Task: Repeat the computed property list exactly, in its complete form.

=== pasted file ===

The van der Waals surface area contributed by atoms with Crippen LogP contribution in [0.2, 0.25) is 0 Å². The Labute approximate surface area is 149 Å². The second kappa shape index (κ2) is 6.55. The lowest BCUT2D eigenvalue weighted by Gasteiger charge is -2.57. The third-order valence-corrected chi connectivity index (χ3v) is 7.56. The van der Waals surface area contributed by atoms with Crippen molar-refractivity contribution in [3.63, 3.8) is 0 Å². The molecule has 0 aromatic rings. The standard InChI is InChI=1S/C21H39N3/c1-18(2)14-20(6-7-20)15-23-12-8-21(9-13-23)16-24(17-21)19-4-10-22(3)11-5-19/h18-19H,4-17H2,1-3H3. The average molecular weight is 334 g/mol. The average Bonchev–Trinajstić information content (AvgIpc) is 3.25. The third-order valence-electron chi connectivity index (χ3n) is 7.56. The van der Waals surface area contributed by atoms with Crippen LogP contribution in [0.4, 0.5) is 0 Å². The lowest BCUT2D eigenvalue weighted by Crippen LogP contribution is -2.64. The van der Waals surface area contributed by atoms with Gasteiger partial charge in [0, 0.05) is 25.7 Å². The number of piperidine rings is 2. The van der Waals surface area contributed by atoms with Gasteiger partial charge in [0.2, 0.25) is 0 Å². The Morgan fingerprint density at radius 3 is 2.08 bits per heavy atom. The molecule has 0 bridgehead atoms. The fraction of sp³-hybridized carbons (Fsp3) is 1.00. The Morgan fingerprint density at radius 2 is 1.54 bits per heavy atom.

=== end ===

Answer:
The van der Waals surface area contributed by atoms with Crippen LogP contribution in [0.2, 0.25) is 0 Å². The Labute approximate surface area is 149 Å². The second kappa shape index (κ2) is 6.55. The lowest BCUT2D eigenvalue weighted by Gasteiger charge is -2.57. The third-order valence-corrected chi connectivity index (χ3v) is 7.56. The van der Waals surface area contributed by atoms with Crippen molar-refractivity contribution in [3.63, 3.8) is 0 Å². The molecule has 0 aromatic rings. The standard InChI is InChI=1S/C21H39N3/c1-18(2)14-20(6-7-20)15-23-12-8-21(9-13-23)16-24(17-21)19-4-10-22(3)11-5-19/h18-19H,4-17H2,1-3H3. The average molecular weight is 334 g/mol. The average Bonchev–Trinajstić information content (AvgIpc) is 3.25. The third-order valence-electron chi connectivity index (χ3n) is 7.56. The van der Waals surface area contributed by atoms with Crippen LogP contribution in [0.4, 0.5) is 0 Å². The lowest BCUT2D eigenvalue weighted by Crippen LogP contribution is -2.64. The van der Waals surface area contributed by atoms with Gasteiger partial charge in [0, 0.05) is 25.7 Å². The number of piperidine rings is 2. The van der Waals surface area contributed by atoms with Gasteiger partial charge in [0.2, 0.25) is 0 Å². The Morgan fingerprint density at radius 3 is 2.08 bits per heavy atom. The molecule has 0 bridgehead atoms. The fraction of sp³-hybridized carbons (Fsp3) is 1.00. The Morgan fingerprint density at radius 2 is 1.54 bits per heavy atom.